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How Google, GE and U.S. Firms Play the Tax ‘Audit Lottery’

Big Companies Have Amassed $188 Billion in Tax Benefits the IRS May Reject
Original publication date: 
Wednesday, December 17, 2014 - 16:02

Buried deep in American companies’ securities filings is an indicator for how aggressively they are working to shield their income from the Internal Revenue Service and other tax authorities.

This company successfully thwarted investors’ efforts to reign in executive pay

We recently told you about four companies ignoring their shareholders’ votes. One was Hecla Mining, a silver producer that held the polls open longer than planned when it looked like shareholders were going to reject management’s pay package.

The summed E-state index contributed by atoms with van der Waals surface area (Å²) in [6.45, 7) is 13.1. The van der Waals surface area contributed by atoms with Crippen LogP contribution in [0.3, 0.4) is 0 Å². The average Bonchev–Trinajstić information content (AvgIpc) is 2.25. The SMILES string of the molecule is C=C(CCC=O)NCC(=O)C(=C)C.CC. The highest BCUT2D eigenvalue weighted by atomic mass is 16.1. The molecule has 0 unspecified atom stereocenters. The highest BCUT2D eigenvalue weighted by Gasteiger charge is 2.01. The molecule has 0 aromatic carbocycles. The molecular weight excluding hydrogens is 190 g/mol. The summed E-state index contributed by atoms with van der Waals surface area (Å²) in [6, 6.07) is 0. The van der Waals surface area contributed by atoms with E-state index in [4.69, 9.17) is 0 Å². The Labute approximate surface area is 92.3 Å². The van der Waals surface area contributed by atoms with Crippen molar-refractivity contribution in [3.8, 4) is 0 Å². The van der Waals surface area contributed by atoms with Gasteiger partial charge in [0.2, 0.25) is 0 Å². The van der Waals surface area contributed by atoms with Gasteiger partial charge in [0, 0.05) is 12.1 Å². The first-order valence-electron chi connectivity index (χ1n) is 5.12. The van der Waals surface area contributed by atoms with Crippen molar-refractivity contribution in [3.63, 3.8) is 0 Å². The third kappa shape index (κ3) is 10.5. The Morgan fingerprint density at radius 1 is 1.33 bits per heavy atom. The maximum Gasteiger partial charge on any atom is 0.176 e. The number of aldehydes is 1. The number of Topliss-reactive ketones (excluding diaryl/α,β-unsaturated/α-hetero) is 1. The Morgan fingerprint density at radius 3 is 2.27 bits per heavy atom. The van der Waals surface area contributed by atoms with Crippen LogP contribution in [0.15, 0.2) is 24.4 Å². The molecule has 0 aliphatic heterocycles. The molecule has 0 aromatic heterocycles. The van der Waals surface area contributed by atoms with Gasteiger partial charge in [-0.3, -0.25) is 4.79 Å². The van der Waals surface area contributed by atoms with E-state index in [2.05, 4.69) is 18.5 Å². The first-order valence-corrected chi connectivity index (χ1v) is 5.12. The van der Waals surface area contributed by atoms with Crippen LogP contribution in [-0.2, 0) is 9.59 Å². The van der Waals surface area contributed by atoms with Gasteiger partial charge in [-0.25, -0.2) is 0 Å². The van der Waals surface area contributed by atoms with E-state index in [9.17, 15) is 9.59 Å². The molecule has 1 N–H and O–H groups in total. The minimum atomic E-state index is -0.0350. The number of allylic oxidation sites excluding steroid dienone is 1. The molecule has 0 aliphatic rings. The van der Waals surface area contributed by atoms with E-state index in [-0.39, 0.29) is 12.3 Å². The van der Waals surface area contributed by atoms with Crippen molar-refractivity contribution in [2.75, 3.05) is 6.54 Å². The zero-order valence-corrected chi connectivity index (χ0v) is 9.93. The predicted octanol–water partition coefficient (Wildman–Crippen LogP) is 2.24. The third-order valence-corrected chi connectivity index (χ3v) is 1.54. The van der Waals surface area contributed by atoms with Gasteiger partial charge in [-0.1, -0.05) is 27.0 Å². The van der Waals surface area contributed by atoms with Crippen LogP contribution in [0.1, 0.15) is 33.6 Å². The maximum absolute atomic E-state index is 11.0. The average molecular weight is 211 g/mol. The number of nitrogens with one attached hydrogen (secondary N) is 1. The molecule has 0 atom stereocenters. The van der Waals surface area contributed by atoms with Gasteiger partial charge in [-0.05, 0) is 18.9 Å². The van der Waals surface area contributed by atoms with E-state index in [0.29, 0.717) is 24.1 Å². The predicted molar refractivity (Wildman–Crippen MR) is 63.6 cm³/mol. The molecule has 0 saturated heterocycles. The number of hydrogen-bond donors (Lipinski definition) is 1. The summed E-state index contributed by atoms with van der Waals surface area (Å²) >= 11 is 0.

The vote is only advisory, but Hecla’s stalling worked: Instead of failing 49.6% to 46.7%, the company’s say-on-pay vote passed with 53.7% of the vote.

That sound you heard yesterday was companies dumping 41,565 pages on the SEC’s doorstep

garbage trucks

Think of yesterday afternoon as a triple witching hour of US corporate disclosure: The final minutes of the final day for many big companies to file their latest quarterly reports—and a Friday afternoon, on top of that.

US-listed companies doing business in Iran: $540 million in revenue and counting

Statoil in Iran

Economic sanctions on Iran have been getting tougher in recent years, and the United States tightened the screws a little more last summer with the Iran Threat Reduction and Syria Human Rights Act (PDF).

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